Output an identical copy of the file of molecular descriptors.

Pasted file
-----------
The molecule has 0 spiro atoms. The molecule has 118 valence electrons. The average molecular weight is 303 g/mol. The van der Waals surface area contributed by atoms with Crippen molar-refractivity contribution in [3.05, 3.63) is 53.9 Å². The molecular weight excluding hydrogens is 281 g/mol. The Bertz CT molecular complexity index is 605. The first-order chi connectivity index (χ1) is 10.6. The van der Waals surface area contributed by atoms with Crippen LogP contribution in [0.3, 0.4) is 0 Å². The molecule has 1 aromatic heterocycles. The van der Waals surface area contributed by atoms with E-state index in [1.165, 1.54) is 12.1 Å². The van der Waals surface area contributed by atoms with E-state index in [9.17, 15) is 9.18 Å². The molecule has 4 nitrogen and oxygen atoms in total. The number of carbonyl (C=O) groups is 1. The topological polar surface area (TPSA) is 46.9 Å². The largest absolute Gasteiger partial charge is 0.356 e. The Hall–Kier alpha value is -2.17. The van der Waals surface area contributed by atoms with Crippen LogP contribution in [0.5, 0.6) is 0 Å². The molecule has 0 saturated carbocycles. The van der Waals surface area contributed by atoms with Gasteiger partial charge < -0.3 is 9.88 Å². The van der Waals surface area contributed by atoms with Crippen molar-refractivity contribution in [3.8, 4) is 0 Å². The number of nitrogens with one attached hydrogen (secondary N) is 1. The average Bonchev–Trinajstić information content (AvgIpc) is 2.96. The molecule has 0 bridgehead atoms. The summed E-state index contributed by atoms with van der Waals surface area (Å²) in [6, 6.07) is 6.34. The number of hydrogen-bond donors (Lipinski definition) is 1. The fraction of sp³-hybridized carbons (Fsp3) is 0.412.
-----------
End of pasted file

The molecule has 0 spiro atoms. The molecule has 118 valence electrons. The average molecular weight is 303 g/mol. The van der Waals surface area contributed by atoms with Crippen molar-refractivity contribution in [3.05, 3.63) is 53.9 Å². The molecular weight excluding hydrogens is 281 g/mol. The Bertz CT molecular complexity index is 605. The first-order chi connectivity index (χ1) is 10.6. The van der Waals surface area contributed by atoms with Crippen LogP contribution in [0.3, 0.4) is 0 Å². The molecule has 1 aromatic heterocycles. The van der Waals surface area contributed by atoms with E-state index in [1.165, 1.54) is 12.1 Å². The van der Waals surface area contributed by atoms with E-state index in [9.17, 15) is 9.18 Å². The molecule has 4 nitrogen and oxygen atoms in total. The number of carbonyl (C=O) groups is 1. The topological polar surface area (TPSA) is 46.9 Å². The largest absolute Gasteiger partial charge is 0.356 e. The Hall–Kier alpha value is -2.17. The van der Waals surface area contributed by atoms with Crippen LogP contribution in [0.5, 0.6) is 0 Å². The molecule has 0 saturated carbocycles. The van der Waals surface area contributed by atoms with Gasteiger partial charge < -0.3 is 9.88 Å². The van der Waals surface area contributed by atoms with Crippen molar-refractivity contribution in [3.8, 4) is 0 Å². The number of nitrogens with one attached hydrogen (secondary N) is 1. The average Bonchev–Trinajstić information content (AvgIpc) is 2.96. The molecule has 0 bridgehead atoms. The summed E-state index contributed by atoms with van der Waals surface area (Å²) in [6, 6.07) is 6.34. The number of hydrogen-bond donors (Lipinski definition) is 1. The fraction of sp³-hybridized carbons (Fsp3) is 0.412.